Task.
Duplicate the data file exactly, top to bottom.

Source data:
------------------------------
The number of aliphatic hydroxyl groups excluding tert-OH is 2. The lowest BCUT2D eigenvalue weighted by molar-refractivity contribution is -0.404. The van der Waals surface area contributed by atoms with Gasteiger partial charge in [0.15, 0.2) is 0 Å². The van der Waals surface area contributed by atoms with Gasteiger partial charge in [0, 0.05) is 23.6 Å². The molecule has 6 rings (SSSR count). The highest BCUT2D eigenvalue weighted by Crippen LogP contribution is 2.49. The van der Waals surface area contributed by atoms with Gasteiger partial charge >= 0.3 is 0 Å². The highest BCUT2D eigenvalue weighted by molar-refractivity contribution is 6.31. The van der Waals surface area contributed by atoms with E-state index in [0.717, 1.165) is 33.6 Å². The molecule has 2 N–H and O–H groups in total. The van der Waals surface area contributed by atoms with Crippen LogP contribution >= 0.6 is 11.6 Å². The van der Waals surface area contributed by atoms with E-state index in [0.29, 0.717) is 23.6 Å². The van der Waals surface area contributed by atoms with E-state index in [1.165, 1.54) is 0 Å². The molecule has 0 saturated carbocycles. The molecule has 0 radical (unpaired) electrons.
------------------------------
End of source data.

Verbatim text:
The number of aliphatic hydroxyl groups excluding tert-OH is 2. The lowest BCUT2D eigenvalue weighted by molar-refractivity contribution is -0.404. The van der Waals surface area contributed by atoms with Gasteiger partial charge in [0.15, 0.2) is 0 Å². The van der Waals surface area contributed by atoms with Gasteiger partial charge in [0, 0.05) is 23.6 Å². The molecule has 6 rings (SSSR count). The highest BCUT2D eigenvalue weighted by Crippen LogP contribution is 2.49. The van der Waals surface area contributed by atoms with Gasteiger partial charge >= 0.3 is 0 Å². The highest BCUT2D eigenvalue weighted by molar-refractivity contribution is 6.31. The van der Waals surface area contributed by atoms with E-state index in [0.717, 1.165) is 33.6 Å². The molecule has 2 N–H and O–H groups in total. The van der Waals surface area contributed by atoms with Crippen LogP contribution >= 0.6 is 11.6 Å². The van der Waals surface area contributed by atoms with E-state index in [0.29, 0.717) is 23.6 Å². The van der Waals surface area contributed by atoms with E-state index in [1.165, 1.54) is 0 Å². The molecule has 0 saturated carbocycles. The molecule has 0 radical (unpaired) electrons.